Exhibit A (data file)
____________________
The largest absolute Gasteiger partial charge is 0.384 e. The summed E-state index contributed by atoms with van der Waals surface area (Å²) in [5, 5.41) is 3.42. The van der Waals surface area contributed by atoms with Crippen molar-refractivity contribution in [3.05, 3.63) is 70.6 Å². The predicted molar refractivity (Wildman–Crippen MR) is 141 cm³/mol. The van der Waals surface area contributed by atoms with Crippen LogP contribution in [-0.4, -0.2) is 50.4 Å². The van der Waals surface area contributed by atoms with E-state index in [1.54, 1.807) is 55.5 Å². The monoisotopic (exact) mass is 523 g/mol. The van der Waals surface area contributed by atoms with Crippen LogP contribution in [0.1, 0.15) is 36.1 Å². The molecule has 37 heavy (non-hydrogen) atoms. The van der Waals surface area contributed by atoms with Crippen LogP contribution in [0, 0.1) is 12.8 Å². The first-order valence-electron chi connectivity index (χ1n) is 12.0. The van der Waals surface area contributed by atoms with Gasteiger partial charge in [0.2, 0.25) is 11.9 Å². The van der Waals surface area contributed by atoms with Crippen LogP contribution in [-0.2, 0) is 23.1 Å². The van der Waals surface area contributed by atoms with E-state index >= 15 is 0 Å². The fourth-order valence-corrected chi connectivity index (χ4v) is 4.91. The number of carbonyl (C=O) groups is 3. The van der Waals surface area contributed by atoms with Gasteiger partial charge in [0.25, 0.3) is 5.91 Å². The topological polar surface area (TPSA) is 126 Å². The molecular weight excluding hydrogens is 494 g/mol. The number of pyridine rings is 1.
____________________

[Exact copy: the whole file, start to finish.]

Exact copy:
The largest absolute Gasteiger partial charge is 0.384 e. The summed E-state index contributed by atoms with van der Waals surface area (Å²) in [5, 5.41) is 3.42. The van der Waals surface area contributed by atoms with Crippen molar-refractivity contribution in [3.05, 3.63) is 70.6 Å². The predicted molar refractivity (Wildman–Crippen MR) is 141 cm³/mol. The van der Waals surface area contributed by atoms with Crippen LogP contribution in [-0.4, -0.2) is 50.4 Å². The van der Waals surface area contributed by atoms with E-state index in [1.54, 1.807) is 55.5 Å². The monoisotopic (exact) mass is 523 g/mol. The van der Waals surface area contributed by atoms with Crippen LogP contribution in [0.1, 0.15) is 36.1 Å². The molecule has 37 heavy (non-hydrogen) atoms. The van der Waals surface area contributed by atoms with Crippen LogP contribution in [0, 0.1) is 12.8 Å². The first-order valence-electron chi connectivity index (χ1n) is 12.0. The van der Waals surface area contributed by atoms with Gasteiger partial charge in [0.2, 0.25) is 11.9 Å². The van der Waals surface area contributed by atoms with Crippen LogP contribution in [-0.2, 0) is 23.1 Å². The van der Waals surface area contributed by atoms with E-state index >= 15 is 0 Å². The fourth-order valence-corrected chi connectivity index (χ4v) is 4.91. The number of carbonyl (C=O) groups is 3. The van der Waals surface area contributed by atoms with Gasteiger partial charge in [0.25, 0.3) is 5.91 Å². The topological polar surface area (TPSA) is 126 Å². The molecular weight excluding hydrogens is 494 g/mol. The number of pyridine rings is 1.